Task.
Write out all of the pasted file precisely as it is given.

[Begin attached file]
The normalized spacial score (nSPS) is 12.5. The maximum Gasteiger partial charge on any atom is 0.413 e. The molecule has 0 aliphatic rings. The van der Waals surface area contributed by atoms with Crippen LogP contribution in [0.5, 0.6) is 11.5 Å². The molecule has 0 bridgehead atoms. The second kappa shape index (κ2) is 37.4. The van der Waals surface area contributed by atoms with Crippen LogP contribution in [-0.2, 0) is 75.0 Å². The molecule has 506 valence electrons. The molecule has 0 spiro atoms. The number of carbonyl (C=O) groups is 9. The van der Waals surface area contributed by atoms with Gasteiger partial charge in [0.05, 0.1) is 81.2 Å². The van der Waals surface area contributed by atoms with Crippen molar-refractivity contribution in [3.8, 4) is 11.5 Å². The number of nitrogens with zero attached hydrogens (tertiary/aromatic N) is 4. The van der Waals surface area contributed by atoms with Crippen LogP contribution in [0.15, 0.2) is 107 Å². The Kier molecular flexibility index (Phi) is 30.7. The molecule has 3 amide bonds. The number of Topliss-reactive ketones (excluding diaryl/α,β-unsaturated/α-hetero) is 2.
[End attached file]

The normalized spacial score (nSPS) is 12.5. The maximum Gasteiger partial charge on any atom is 0.413 e. The molecule has 0 aliphatic rings. The van der Waals surface area contributed by atoms with Crippen LogP contribution in [0.5, 0.6) is 11.5 Å². The molecule has 0 bridgehead atoms. The second kappa shape index (κ2) is 37.4. The van der Waals surface area contributed by atoms with Crippen LogP contribution in [-0.2, 0) is 75.0 Å². The molecule has 506 valence electrons. The molecule has 0 spiro atoms. The number of carbonyl (C=O) groups is 9. The van der Waals surface area contributed by atoms with Gasteiger partial charge in [0.05, 0.1) is 81.2 Å². The van der Waals surface area contributed by atoms with Crippen molar-refractivity contribution in [3.8, 4) is 11.5 Å². The number of nitrogens with zero attached hydrogens (tertiary/aromatic N) is 4. The van der Waals surface area contributed by atoms with Crippen LogP contribution in [0.15, 0.2) is 107 Å². The Kier molecular flexibility index (Phi) is 30.7. The molecule has 3 amide bonds. The number of Topliss-reactive ketones (excluding diaryl/α,β-unsaturated/α-hetero) is 2.